The Big Idea – Artist Trading Cards

Big trends have a way of sneaking up on you and Artist Trading Cards (ATCs) are no exception. What are we talking about? ATCs are miniature pieces of art that are traded around the world. Artists create, trade and collect art at organized swap events, either in person or online. The only official rule is that the trading card measures 2.5″ x 3.5″.

The movement started in 1997, when M. Vanci Stirnemann, a Swiss artist, created 1,200 cards by hand as part of an exhibit. On the exhibit’s last day, he invited others to create their own cards and trade with him during the closing reception. The movement has skyrocketed and many other artists now organize major “swap” events. Today, there are ATC swaps online and in almost every major city around the world. ATCs are traded, not sold. However, there are some artists who chose to sell cards. Cards that are sold are called Art Card Editions or Originals (ACEOs).

Of course you could always make your own cards, but Strathmore has made it easy by developing a line of Artist Trading Cards – downsized versions of the same Strathmore papers that artists use for their full-sized art, conveniently cut to the official trading size – to help retailers take advantage of this huge opportunity. Because all the rest of the materials needed to create the cards are staples of any art store, these blanks make it easy for artists to join this large and growing movement. The cards are available for a range of mediums – drawing, watercolor, acrylic, oils and mixed media collage.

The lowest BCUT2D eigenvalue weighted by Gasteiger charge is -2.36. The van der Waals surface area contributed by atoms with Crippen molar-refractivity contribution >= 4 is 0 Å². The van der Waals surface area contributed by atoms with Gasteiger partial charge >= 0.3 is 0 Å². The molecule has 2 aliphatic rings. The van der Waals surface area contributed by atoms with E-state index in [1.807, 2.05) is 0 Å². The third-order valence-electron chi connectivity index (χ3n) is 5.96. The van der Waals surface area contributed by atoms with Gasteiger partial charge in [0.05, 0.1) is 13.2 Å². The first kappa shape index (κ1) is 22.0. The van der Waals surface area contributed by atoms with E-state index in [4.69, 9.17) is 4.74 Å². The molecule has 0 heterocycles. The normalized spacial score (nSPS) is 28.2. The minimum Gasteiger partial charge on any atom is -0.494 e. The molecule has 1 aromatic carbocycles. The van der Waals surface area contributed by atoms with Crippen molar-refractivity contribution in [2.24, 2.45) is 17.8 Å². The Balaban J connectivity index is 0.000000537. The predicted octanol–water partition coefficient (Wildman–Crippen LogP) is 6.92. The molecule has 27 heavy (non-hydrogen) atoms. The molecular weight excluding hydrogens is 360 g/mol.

Here are some ideas for jumpstarting your store’s success with ATCs:

  • Increase store traffic and sales by organizing events such as presenting how-to sessions, organizing swap nights and sponsoring contests.
  • Make in-store signs pointing out that the small, non-intimidating size encourages artists and emerging artists to experiment and create more art so they can trade and collect with others.
  • Strategically locate signs near other categories such as small tools, dry media and paints to encourage artists to experiment with different mediums.
  • Reach out to schools, clubs and other organizations to promote the arts in the community.

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